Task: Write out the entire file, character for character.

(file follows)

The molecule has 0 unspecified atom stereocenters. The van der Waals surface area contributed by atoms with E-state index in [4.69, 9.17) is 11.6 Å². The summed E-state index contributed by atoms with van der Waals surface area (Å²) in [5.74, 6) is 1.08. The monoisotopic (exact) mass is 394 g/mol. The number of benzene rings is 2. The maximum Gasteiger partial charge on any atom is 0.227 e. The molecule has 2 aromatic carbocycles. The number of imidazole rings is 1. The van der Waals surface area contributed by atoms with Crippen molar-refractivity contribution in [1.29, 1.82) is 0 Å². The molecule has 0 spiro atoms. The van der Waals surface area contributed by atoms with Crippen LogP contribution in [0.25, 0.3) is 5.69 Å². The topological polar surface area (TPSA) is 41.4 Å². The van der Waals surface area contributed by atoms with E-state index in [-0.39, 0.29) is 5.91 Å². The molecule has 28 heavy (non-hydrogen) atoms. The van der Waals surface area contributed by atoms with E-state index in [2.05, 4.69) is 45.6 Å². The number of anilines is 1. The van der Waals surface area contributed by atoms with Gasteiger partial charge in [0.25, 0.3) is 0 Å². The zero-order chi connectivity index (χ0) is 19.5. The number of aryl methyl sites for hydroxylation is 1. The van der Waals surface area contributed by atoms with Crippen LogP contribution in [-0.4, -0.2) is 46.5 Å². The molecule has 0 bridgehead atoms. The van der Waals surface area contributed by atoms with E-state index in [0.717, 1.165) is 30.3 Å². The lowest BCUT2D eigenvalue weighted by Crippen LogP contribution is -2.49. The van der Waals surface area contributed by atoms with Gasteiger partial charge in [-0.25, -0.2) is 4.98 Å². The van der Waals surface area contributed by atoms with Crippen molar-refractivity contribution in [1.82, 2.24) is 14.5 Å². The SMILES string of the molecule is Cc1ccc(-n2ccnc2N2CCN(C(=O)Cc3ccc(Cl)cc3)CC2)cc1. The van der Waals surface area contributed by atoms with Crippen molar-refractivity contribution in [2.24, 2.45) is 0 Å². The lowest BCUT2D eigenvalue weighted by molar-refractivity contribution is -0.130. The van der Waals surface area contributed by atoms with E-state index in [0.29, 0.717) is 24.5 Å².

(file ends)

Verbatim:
The molecule has 0 unspecified atom stereocenters. The van der Waals surface area contributed by atoms with E-state index in [4.69, 9.17) is 11.6 Å². The summed E-state index contributed by atoms with van der Waals surface area (Å²) in [5.74, 6) is 1.08. The monoisotopic (exact) mass is 394 g/mol. The number of benzene rings is 2. The maximum Gasteiger partial charge on any atom is 0.227 e. The molecule has 2 aromatic carbocycles. The number of imidazole rings is 1. The van der Waals surface area contributed by atoms with Crippen molar-refractivity contribution in [1.29, 1.82) is 0 Å². The molecule has 0 spiro atoms. The van der Waals surface area contributed by atoms with Crippen LogP contribution in [0.25, 0.3) is 5.69 Å². The topological polar surface area (TPSA) is 41.4 Å². The van der Waals surface area contributed by atoms with E-state index in [-0.39, 0.29) is 5.91 Å². The molecule has 28 heavy (non-hydrogen) atoms. The van der Waals surface area contributed by atoms with E-state index in [2.05, 4.69) is 45.6 Å². The number of anilines is 1. The van der Waals surface area contributed by atoms with Gasteiger partial charge in [0.25, 0.3) is 0 Å². The zero-order chi connectivity index (χ0) is 19.5. The number of aryl methyl sites for hydroxylation is 1. The van der Waals surface area contributed by atoms with Crippen LogP contribution in [-0.4, -0.2) is 46.5 Å². The molecule has 0 bridgehead atoms. The van der Waals surface area contributed by atoms with E-state index in [0.717, 1.165) is 30.3 Å². The lowest BCUT2D eigenvalue weighted by Crippen LogP contribution is -2.49. The van der Waals surface area contributed by atoms with Gasteiger partial charge in [-0.25, -0.2) is 4.98 Å². The van der Waals surface area contributed by atoms with Crippen molar-refractivity contribution in [1.82, 2.24) is 14.5 Å². The SMILES string of the molecule is Cc1ccc(-n2ccnc2N2CCN(C(=O)Cc3ccc(Cl)cc3)CC2)cc1. The van der Waals surface area contributed by atoms with Crippen molar-refractivity contribution in [2.24, 2.45) is 0 Å². The lowest BCUT2D eigenvalue weighted by molar-refractivity contribution is -0.130. The van der Waals surface area contributed by atoms with E-state index in [0.29, 0.717) is 24.5 Å².